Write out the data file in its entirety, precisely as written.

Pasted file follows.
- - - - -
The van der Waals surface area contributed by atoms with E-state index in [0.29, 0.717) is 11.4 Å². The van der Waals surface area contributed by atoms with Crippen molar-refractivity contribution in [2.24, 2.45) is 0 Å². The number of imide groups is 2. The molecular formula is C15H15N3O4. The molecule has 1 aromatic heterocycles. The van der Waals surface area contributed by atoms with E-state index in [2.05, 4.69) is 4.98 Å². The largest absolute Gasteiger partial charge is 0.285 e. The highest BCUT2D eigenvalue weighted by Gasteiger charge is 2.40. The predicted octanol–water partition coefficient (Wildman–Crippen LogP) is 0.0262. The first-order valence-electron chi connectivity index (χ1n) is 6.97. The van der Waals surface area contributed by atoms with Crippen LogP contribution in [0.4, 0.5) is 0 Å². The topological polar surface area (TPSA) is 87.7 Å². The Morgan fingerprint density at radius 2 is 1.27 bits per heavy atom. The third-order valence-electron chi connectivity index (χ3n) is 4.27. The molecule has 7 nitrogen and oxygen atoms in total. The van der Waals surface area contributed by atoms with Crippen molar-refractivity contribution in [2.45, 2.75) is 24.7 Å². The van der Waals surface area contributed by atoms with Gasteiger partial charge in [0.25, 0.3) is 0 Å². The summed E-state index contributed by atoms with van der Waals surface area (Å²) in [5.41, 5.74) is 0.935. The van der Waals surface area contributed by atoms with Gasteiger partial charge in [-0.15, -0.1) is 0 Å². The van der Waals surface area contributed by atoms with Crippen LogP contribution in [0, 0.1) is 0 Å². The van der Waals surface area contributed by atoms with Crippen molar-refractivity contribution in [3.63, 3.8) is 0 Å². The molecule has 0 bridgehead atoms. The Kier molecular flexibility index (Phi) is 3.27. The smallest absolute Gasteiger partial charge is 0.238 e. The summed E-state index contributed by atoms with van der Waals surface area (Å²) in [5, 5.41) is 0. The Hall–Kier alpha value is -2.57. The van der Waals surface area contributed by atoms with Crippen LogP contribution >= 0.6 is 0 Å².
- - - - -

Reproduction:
The van der Waals surface area contributed by atoms with E-state index in [0.29, 0.717) is 11.4 Å². The van der Waals surface area contributed by atoms with Crippen molar-refractivity contribution in [2.24, 2.45) is 0 Å². The number of imide groups is 2. The molecular formula is C15H15N3O4. The molecule has 1 aromatic heterocycles. The van der Waals surface area contributed by atoms with E-state index in [2.05, 4.69) is 4.98 Å². The largest absolute Gasteiger partial charge is 0.285 e. The highest BCUT2D eigenvalue weighted by Gasteiger charge is 2.40. The predicted octanol–water partition coefficient (Wildman–Crippen LogP) is 0.0262. The first-order valence-electron chi connectivity index (χ1n) is 6.97. The van der Waals surface area contributed by atoms with Crippen LogP contribution in [0.4, 0.5) is 0 Å². The topological polar surface area (TPSA) is 87.7 Å². The Morgan fingerprint density at radius 2 is 1.27 bits per heavy atom. The third-order valence-electron chi connectivity index (χ3n) is 4.27. The molecule has 7 nitrogen and oxygen atoms in total. The van der Waals surface area contributed by atoms with Crippen molar-refractivity contribution in [2.45, 2.75) is 24.7 Å². The van der Waals surface area contributed by atoms with Gasteiger partial charge in [0.25, 0.3) is 0 Å². The summed E-state index contributed by atoms with van der Waals surface area (Å²) in [5.41, 5.74) is 0.935. The van der Waals surface area contributed by atoms with Gasteiger partial charge in [-0.15, -0.1) is 0 Å². The van der Waals surface area contributed by atoms with Crippen LogP contribution in [0, 0.1) is 0 Å². The van der Waals surface area contributed by atoms with Crippen molar-refractivity contribution in [3.63, 3.8) is 0 Å². The molecule has 0 bridgehead atoms. The Kier molecular flexibility index (Phi) is 3.27. The smallest absolute Gasteiger partial charge is 0.238 e. The summed E-state index contributed by atoms with van der Waals surface area (Å²) in [5, 5.41) is 0. The Hall–Kier alpha value is -2.57. The van der Waals surface area contributed by atoms with Crippen LogP contribution >= 0.6 is 0 Å².